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Should We Update the Calendar?

Posted January 13, 2012 8:37 AM

Tired of trying to remember when leap year hits, which months have 30 days, and more? You're not alone. Johns Hopkins researchers are lobbying to jettison the Gregorian calendar in favor of a new one that never rotates. What do you think?

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#1

Re: Should We Update the Calendar?

01/13/2012 4:55 PM

I say go for it...

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#2

Re: Should We Update the Calendar?

01/13/2012 5:56 PM

I didn't see a description of the proposed calendar. Is it the one that has four quarters, each consisting of three months of 30, 30, and 31 days (13 weeks), plus one or two "world days" according to whether it is a leap year?

That one was a good idea, but it met some silly religious opposition.

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#3
In reply to #2

Re: Should We Update the Calendar?

01/13/2012 6:08 PM

"...the researchers say their new calendar provides a permanent, rational way to plan yearly activities, from school, to work and their holidays. And it removes all the anomalies existing in the current calendar that complicate business, like the calculation of yearly interest and payment schedules."

Read more: http://www.timescolonist.com/life/Researchers+proposing+calendar/5973459/story.html#ixzz1jNmKV7mq

You get an extra week at the end of Dec every 5 or 6 yrs...

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#4
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Re: Should We Update the Calendar?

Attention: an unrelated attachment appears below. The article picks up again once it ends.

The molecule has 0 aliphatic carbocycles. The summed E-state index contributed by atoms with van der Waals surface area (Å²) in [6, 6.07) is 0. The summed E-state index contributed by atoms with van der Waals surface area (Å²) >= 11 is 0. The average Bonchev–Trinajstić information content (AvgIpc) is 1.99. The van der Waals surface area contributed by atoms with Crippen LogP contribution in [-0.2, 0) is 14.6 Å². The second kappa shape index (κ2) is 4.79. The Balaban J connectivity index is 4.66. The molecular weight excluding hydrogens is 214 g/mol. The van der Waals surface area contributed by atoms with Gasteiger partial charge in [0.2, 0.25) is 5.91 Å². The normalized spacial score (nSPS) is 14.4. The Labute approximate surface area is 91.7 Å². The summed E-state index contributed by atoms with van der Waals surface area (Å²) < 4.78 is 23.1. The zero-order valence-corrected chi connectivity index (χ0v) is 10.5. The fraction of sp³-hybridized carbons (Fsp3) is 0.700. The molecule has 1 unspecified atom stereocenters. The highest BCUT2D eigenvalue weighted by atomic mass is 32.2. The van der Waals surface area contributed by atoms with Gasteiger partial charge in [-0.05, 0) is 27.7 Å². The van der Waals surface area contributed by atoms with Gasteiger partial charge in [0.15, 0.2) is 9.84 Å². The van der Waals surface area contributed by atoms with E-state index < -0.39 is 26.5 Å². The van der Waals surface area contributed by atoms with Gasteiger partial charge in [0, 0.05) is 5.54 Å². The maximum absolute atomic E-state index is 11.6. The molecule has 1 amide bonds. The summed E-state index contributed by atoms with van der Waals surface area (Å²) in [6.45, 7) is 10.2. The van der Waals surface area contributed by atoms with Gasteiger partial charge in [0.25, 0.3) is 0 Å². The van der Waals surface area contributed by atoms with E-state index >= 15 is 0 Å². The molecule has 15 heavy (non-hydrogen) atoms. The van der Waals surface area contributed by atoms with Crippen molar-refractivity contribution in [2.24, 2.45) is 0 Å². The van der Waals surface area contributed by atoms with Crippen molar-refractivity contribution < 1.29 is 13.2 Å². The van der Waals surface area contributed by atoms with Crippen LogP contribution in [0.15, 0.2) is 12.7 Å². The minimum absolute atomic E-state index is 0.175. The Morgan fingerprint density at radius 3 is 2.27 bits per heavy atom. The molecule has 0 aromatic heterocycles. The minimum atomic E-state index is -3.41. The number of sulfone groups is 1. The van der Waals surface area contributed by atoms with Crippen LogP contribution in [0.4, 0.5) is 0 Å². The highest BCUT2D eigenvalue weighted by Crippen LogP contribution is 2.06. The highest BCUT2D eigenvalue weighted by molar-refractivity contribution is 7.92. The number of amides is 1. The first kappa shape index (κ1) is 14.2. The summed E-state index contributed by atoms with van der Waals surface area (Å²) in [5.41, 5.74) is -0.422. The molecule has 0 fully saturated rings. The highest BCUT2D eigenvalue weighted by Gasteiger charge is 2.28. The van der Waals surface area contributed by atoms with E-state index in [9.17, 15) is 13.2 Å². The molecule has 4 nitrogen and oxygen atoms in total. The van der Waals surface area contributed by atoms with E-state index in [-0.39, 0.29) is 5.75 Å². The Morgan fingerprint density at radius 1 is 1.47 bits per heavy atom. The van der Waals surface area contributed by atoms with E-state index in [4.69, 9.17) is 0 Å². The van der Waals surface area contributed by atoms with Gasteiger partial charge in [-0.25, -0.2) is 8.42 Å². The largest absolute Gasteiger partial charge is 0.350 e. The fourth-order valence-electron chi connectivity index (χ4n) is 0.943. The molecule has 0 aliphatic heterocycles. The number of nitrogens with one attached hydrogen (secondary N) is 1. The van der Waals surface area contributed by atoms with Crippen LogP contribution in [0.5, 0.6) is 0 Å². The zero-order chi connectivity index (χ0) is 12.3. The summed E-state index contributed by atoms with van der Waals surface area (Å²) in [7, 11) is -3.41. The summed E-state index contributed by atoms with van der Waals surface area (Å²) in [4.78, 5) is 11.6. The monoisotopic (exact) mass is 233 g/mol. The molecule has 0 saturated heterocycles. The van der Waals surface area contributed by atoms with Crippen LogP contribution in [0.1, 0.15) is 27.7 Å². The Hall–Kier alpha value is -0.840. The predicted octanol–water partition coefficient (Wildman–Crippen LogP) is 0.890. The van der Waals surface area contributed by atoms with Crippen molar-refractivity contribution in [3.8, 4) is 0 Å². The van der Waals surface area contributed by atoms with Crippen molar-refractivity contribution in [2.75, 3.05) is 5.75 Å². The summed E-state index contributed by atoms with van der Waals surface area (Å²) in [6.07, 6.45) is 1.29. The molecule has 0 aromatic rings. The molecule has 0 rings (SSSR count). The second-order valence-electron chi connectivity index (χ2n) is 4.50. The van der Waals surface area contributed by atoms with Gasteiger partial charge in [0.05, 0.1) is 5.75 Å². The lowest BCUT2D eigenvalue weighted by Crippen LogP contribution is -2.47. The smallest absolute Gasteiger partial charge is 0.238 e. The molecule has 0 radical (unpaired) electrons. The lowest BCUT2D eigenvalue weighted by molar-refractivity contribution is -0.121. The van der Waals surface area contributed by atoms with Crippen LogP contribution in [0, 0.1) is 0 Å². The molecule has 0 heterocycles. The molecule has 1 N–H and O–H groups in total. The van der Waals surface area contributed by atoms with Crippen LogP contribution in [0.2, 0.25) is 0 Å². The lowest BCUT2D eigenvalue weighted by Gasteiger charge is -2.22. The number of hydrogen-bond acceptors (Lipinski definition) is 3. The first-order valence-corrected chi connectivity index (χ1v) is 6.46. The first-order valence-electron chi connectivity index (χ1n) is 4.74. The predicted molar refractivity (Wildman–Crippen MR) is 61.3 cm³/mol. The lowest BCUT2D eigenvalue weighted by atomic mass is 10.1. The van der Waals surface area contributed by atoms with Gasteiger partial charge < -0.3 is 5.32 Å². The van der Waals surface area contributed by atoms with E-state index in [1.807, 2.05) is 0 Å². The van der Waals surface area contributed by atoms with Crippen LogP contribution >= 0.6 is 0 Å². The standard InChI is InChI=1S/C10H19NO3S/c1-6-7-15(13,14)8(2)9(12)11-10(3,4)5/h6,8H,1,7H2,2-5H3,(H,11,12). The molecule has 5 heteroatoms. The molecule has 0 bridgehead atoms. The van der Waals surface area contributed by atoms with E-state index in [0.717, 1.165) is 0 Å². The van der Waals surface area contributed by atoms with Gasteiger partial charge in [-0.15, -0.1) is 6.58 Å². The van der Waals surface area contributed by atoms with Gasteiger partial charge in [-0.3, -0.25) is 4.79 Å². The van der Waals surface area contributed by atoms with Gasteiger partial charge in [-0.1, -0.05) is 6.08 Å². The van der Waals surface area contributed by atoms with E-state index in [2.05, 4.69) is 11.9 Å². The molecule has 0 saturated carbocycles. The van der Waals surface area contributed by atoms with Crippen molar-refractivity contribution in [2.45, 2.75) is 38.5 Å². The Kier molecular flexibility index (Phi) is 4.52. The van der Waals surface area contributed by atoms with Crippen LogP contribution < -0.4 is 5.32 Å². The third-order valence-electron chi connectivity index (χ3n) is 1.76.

01/13/2012 6:34 PM

Interesting. That is slightly different from the one I was remembering, and it always maintains 7-day weeks, which probably answers the religious opposition I mentioned. My own preference would be to keep the years more nearly uniform.

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#5
In reply to #4

Re: Should We Update the Calendar?

01/13/2012 6:57 PM

It's a money saver, a move to better efficiency, a simplifier of life planning, why would you oppose such a thing? And just because you're used to it, doesn't count...

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#11
In reply to #3

Re: Should We Update the Calendar?

01/14/2012 11:04 AM

What is the point? you still have months of 30 and 31 days to remember.

Still have corrections every year or every few years.

The hand nucle counting methode works well for the present calendar.

The only real solution to the calendan issue is to adjust the earth rotating speed to be an integer of its orbit around the sun. Then, fix the moon orbit to take 30 days exactly. We also have to sinchronise the earth wobble around the axis. There are a few more tweaking needed to make everything work well but we have to start somewhere...

Why don't we start by making the hours of the day a nice round number of say 100 units, divided in hundredth of hour...

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#12
In reply to #11

Re: Should We Update the Calendar?

01/14/2012 11:35 AM

Hey- I bet if we would redefine the degree slightly, say !/372 part of a circle, then recalculate the length of the day to be exactly 100 time units (possibly slight adjustment to the definition of a second), then we have changed the length of the year, and have digital time. Every 20 years or so, we redefine the degree to accommodate variations in earth's rotation about the sun, then maybe shift the definition of the second a few Hertz.

Hey, I like this! With this system, we no longer have to worry about why the speed of light is a constant!

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#6

Re: Should We Update the Calendar?

01/13/2012 10:57 PM

Actually, the regorian Calendar, which was first proposed in 1582, was not fully accepted world wide until the 1920's (when the USSR, Greece and Turkey finally adopted it). I think we should give it a few more years to run before we start screwing with it. Unless, of course, you can figure out a way to get everyone in the world to change at once...